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Old 2011-02-19, 06:33   #1
Feb 2011

210 Posts
Post Deligne's work on the Weil conjectures

For the Frobenius automorphism F, Grothendieck proved that the zeta function \zeta(s) is equivalent to
\zeta(s) = \frac{P_1(T)\ldots P_{2n-1}(T)}{P_0(T)\ldots P_{2n}(T)},
where the polynomial P_i(T) = \det(L-TF) on the L-adic cohomology group H^{i}. In his 1974 paper, Deligne proved that all zeros of P_i(T) lie on the critical line of complex numbers s with real part i/2, a geometric analogue of the Riemann hypothesis.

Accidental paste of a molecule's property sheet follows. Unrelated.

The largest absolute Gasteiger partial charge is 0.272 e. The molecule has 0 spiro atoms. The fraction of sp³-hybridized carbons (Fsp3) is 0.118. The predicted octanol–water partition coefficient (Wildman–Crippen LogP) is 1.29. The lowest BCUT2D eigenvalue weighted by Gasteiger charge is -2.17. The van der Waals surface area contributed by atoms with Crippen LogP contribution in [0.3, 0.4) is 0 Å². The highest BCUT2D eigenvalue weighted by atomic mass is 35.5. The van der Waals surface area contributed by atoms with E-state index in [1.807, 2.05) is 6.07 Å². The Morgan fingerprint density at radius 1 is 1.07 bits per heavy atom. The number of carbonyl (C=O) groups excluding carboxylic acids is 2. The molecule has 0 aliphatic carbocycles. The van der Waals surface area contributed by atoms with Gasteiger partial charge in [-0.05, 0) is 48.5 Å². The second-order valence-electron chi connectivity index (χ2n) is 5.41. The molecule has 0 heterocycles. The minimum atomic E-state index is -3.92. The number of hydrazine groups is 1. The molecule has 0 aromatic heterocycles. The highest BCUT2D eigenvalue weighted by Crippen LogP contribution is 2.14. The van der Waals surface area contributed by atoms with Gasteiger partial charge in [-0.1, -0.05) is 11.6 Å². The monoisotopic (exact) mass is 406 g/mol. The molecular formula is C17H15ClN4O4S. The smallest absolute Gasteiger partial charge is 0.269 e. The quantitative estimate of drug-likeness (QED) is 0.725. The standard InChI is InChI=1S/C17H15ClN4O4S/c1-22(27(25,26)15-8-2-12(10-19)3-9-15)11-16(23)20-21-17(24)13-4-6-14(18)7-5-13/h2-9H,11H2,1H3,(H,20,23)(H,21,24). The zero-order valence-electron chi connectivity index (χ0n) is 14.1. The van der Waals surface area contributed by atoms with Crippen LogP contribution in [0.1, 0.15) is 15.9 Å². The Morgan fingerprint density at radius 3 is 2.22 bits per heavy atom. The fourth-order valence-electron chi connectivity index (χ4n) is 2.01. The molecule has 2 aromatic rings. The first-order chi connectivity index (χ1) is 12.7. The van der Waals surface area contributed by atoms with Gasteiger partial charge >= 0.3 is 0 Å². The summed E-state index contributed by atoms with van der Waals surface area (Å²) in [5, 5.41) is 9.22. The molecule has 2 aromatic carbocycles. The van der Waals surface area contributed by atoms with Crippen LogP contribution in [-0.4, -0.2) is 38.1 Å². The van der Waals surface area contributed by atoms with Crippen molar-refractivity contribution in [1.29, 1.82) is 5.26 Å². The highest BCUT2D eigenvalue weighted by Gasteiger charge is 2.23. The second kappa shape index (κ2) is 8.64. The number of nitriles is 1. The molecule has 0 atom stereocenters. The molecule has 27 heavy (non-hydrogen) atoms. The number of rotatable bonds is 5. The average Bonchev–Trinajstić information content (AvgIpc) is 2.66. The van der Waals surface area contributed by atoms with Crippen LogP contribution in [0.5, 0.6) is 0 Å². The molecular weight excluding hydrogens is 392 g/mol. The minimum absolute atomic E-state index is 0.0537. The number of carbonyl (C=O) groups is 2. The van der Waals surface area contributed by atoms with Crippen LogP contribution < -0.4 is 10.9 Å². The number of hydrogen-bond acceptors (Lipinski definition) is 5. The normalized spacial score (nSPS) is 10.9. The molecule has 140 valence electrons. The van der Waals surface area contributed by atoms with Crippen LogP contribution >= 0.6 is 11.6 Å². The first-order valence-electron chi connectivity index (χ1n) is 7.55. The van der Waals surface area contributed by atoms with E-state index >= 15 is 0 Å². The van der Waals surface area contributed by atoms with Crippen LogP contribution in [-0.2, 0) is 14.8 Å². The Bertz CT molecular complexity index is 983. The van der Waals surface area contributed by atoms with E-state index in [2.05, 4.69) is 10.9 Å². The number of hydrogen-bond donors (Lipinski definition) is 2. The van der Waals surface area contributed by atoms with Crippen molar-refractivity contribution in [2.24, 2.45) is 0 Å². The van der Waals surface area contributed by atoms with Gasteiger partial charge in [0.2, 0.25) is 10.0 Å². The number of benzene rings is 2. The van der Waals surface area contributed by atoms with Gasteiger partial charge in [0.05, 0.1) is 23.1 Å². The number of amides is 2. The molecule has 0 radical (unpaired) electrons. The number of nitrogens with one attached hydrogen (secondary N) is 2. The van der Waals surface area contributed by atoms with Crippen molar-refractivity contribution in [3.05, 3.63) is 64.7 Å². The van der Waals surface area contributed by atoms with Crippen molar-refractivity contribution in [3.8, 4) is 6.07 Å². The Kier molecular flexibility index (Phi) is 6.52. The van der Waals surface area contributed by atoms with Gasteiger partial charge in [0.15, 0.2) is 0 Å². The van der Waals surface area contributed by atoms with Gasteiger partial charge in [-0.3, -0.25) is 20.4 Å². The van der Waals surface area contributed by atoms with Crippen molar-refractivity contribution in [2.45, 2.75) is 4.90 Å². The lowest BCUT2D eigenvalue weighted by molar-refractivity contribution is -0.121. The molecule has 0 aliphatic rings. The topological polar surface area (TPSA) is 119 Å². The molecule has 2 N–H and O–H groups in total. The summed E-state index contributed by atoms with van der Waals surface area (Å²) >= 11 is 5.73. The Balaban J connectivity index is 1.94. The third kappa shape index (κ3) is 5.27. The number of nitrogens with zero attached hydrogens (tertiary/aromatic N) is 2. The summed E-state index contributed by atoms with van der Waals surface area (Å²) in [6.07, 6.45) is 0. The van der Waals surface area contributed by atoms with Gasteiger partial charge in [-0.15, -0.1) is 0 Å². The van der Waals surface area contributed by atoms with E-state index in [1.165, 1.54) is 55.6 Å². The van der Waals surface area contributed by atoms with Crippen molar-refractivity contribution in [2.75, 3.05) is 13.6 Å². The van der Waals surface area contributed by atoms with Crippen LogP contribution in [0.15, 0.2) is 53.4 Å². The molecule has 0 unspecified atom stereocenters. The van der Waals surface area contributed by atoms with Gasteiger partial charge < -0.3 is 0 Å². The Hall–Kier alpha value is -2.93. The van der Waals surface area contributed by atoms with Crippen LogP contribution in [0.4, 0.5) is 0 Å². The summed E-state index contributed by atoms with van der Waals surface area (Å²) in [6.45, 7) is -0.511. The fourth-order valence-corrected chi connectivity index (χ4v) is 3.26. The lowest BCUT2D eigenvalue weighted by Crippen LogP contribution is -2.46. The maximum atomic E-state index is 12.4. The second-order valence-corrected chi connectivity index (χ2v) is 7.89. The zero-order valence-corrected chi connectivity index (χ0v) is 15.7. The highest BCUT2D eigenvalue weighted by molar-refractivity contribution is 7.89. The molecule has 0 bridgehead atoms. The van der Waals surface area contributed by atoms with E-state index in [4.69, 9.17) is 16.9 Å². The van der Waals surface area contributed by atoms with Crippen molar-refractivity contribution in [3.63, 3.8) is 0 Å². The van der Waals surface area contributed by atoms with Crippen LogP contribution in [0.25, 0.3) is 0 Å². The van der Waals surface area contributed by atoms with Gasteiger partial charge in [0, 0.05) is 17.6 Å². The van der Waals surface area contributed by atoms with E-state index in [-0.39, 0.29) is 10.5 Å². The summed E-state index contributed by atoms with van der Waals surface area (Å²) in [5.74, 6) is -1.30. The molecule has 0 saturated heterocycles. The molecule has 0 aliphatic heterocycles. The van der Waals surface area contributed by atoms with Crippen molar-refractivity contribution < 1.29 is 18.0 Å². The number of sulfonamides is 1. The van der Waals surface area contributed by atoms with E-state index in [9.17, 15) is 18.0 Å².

My question is that if Deligne proved the Riemann hypothesis using ├ętale cohomology theory, then how come the Riemann hypothesis is still an open problem?
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Old 2011-02-19, 11:30   #2
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fivemack's Avatar
Feb 2006
Cambridge, England

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The Weil conjectures refer to the zeta functions of algebraic varieties over finite fields, as defined at

These were called zeta functions by analogy with the Riemann zeta function, but they're not the same thing.
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